# 7th Grade Science Activities to Motivate Students

By Bill Reynolds
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A great way to motivate seventh grade science students is to challenge them with hands-on science experiments. Such activities will not only help give the children a break from their textbooks, they will also help the students gain an appreciation for the scientific process. Luckily, there is no shortage of fun, free science experiments that can help to motivate even the most difficult-to-please seventh-graders.

## Air Pressure Can Implosion

This is a great experiment to help introduce seventh-graders to the idea of air pressure as it relates to both liquid water and water vapor. First, have your students clean out an empty can of their favorite soda. Next, have them put just enough water inside the can to cover just the bottom. With a standard heat-element burner, heat the can until the water inside starts to boil; the boiling indicates that the water inside the can has been turned into water vapor. Have your students carefully use a pair of metal tongs to lift the can and place it upside down into a bowl of ice water. The moment the can comes in contact with the cold water, the higher-pressure vapor inside the can will convert back into a few measly drops of liquid water. This will drastically lower the air pressure on the inside of the can, which will “magically” crush in on itself due to the greater external air pressure.

## Spin the Bucket

This is a fun, hands-on activity to demonstrate the principle of centripetal force that seventh graders are sure to enjoy. Have your students fill a plastic beach bucket halfway with water. Next, have them secure one end of a sturdy rope to the handle of the bucket. Finally, instruct your students to grip the other end of said rope securely in their dominant hand, and then spin the bucket in a vertical loop. Thanks to the power of centripetal force, the water will remain in the bucket even when the bucket in completely inverted, as long as the student continues to spin the bucket. Explain to your students that centripetal force – acting in tandem with centrifugal force -- is what keeps the moon in orbit of Earth.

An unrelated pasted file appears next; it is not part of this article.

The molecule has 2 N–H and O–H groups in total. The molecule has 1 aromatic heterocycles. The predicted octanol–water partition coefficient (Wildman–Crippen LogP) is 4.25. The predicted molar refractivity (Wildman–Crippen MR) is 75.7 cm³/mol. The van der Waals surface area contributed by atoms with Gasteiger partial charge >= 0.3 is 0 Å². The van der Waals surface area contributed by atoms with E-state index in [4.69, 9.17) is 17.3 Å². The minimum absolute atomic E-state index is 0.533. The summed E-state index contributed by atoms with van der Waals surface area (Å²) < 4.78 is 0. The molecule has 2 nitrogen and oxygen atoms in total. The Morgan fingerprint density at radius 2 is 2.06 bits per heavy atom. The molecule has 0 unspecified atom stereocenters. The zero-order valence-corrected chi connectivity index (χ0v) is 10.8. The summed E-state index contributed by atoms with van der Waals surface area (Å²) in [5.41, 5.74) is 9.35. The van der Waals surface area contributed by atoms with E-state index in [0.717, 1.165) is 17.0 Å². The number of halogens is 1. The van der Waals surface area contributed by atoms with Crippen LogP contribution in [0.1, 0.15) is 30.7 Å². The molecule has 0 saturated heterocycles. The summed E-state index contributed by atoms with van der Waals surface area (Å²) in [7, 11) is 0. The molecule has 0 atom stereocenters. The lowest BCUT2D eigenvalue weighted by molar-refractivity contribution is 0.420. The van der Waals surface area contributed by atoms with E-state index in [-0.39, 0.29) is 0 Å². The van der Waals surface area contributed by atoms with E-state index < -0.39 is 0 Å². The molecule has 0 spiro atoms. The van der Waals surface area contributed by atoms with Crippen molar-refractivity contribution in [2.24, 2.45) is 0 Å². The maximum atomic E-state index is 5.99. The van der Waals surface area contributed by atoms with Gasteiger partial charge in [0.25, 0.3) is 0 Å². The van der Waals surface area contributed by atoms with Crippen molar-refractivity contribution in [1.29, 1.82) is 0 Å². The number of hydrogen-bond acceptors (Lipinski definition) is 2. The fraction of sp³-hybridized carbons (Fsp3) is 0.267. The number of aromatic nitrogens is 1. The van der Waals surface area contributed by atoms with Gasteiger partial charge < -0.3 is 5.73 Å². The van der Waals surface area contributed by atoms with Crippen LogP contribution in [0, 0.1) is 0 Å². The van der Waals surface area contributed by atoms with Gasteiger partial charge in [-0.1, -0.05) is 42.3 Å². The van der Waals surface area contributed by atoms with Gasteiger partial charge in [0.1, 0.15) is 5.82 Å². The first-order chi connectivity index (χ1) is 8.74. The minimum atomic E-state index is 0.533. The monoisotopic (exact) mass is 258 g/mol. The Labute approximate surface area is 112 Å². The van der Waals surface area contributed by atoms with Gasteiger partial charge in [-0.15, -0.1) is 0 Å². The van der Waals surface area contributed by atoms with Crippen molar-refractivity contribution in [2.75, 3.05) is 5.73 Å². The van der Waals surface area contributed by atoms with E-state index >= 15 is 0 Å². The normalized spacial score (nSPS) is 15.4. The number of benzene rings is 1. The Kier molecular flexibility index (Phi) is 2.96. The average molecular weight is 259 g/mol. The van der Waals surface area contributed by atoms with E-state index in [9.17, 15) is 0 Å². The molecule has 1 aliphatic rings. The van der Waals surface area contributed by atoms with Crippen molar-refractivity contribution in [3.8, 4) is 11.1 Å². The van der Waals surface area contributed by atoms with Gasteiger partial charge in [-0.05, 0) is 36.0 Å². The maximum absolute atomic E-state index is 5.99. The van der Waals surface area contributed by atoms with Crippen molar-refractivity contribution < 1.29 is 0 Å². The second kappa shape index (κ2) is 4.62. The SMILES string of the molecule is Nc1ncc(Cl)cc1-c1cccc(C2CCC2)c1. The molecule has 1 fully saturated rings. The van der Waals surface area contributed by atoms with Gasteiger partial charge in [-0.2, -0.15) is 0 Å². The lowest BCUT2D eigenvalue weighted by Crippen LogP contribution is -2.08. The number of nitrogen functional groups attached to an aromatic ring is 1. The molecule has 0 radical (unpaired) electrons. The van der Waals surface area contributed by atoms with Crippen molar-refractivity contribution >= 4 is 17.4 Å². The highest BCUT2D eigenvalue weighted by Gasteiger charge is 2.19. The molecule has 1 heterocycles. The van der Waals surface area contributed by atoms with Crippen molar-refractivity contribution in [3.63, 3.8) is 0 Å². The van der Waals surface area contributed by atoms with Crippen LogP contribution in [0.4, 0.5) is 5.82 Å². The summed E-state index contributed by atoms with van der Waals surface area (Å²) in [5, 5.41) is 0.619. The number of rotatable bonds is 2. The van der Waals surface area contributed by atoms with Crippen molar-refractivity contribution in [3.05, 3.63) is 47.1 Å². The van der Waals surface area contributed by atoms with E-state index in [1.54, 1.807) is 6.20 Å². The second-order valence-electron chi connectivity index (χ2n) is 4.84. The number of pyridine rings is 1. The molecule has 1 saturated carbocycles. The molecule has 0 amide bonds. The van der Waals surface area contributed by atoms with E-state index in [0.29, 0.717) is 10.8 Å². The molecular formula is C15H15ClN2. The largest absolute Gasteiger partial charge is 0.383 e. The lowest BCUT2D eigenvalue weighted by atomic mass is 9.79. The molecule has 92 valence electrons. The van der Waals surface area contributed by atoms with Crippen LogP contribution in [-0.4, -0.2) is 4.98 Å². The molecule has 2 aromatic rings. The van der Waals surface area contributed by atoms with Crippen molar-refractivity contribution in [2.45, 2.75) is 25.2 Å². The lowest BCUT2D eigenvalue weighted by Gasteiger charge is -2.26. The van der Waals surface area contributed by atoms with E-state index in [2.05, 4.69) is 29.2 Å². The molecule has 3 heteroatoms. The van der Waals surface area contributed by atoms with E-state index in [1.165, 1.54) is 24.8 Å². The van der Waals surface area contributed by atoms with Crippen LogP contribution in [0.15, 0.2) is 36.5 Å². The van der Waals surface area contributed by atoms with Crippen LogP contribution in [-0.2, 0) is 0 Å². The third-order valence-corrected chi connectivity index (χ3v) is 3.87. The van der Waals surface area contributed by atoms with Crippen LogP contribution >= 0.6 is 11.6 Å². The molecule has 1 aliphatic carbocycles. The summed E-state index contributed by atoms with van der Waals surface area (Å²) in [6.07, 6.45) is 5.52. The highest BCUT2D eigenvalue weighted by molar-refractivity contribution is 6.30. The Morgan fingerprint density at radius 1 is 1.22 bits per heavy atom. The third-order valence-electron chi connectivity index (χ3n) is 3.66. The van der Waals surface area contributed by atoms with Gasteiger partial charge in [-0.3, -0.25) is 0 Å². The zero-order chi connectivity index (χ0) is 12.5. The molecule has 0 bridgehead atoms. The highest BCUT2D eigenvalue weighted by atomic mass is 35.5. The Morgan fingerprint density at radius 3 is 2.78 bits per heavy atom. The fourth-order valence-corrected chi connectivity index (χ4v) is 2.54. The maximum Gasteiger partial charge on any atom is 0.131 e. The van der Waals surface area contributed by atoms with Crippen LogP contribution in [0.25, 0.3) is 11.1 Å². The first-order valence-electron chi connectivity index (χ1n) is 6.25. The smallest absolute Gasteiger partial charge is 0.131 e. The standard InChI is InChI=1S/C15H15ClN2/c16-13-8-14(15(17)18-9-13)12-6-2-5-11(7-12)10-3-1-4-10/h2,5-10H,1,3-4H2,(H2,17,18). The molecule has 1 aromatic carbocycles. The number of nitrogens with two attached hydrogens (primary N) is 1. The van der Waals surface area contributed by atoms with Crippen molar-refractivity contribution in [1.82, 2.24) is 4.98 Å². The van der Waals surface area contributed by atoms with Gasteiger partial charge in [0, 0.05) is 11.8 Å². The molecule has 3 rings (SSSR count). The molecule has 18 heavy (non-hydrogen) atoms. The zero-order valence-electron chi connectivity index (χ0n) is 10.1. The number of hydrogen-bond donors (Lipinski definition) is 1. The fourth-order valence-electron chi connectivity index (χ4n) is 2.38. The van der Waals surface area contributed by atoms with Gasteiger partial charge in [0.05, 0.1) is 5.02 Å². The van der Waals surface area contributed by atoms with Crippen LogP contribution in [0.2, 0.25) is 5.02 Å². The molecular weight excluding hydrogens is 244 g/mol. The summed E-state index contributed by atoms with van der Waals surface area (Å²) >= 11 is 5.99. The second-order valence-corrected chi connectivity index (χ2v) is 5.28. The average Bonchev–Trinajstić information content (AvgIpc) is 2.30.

## Dominant-Side Hand Sensitivity

Here’s a nice experiment to help your seventh-graders practice the scientific process of testing the simple hypothesis that a person’s dominant hand is more sensitive than their non-dominant hand. After recording whether each test subject is right-handed or left-handed, your students will have their subjects submerge both of their hands in a big bowl of ice water. Each test subject will be instructed to remove their hands only when that hand is too uncomfortable. Have your students record whether the first hand that each of their subjects removed from the ice water was that subject’s dominant hand. Later your students can compile their data into a chart to confirm or reject the hypothesis.

## Separate the Sugar from the Soda

This is a great experiment that will help students observe the differences between solids and liquids, while at the same time getting a wake-up call regarding the sugar-content of generic soda. This experiment will have your students practicing the scientific process by discovering exactly how much sugar is in a regular can of soda. First, have your students pour a can of soda into a small pot. With a burner, bring the soda to a boil, and keep boiling until all of the water has evaporated and all that remains is the soupy remains of the sugar. Have the students weigh the entire pot, and then subtract the weight of the pot itself. This should give you a fairly accurate weight for the sugar that approximates the number stated on the label of the can. Finally, have your students measure out an equivalent weight of regular white sugar and have them pour that sugar into a drinking glass. Your students will be visually amazed out how much sugar they ingest with a single can of soda.